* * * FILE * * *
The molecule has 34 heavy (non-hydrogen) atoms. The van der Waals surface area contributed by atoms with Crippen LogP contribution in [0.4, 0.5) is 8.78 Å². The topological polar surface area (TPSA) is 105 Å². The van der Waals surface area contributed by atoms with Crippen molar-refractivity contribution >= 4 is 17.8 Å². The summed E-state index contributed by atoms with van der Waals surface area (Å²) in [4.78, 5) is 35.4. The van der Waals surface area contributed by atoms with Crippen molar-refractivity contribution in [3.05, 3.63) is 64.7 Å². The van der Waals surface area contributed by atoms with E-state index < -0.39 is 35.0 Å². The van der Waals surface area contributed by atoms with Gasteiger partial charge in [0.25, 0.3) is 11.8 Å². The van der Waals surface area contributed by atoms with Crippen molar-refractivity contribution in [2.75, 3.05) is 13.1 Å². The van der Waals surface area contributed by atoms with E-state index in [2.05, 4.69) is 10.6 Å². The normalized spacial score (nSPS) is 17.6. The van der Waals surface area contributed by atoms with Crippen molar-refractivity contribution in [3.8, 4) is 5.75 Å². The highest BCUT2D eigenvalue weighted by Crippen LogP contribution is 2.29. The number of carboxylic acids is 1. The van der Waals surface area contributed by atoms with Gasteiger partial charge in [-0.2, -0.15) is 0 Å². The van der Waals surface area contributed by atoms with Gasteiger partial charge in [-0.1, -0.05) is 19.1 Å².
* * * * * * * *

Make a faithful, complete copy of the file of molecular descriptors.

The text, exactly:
The molecule has 34 heavy (non-hydrogen) atoms. The van der Waals surface area contributed by atoms with Crippen LogP contribution in [0.4, 0.5) is 8.78 Å². The topological polar surface area (TPSA) is 105 Å². The van der Waals surface area contributed by atoms with Crippen molar-refractivity contribution >= 4 is 17.8 Å². The summed E-state index contributed by atoms with van der Waals surface area (Å²) in [4.78, 5) is 35.4. The van der Waals surface area contributed by atoms with Crippen molar-refractivity contribution in [3.05, 3.63) is 64.7 Å². The van der Waals surface area contributed by atoms with E-state index < -0.39 is 35.0 Å². The van der Waals surface area contributed by atoms with Gasteiger partial charge in [0.25, 0.3) is 11.8 Å². The van der Waals surface area contributed by atoms with Crippen molar-refractivity contribution in [2.75, 3.05) is 13.1 Å². The van der Waals surface area contributed by atoms with E-state index in [2.05, 4.69) is 10.6 Å². The normalized spacial score (nSPS) is 17.6. The van der Waals surface area contributed by atoms with Crippen molar-refractivity contribution in [3.8, 4) is 5.75 Å². The highest BCUT2D eigenvalue weighted by Crippen LogP contribution is 2.29. The number of carboxylic acids is 1. The van der Waals surface area contributed by atoms with Gasteiger partial charge in [-0.2, -0.15) is 0 Å². The van der Waals surface area contributed by atoms with Gasteiger partial charge in [-0.1, -0.05) is 19.1 Å².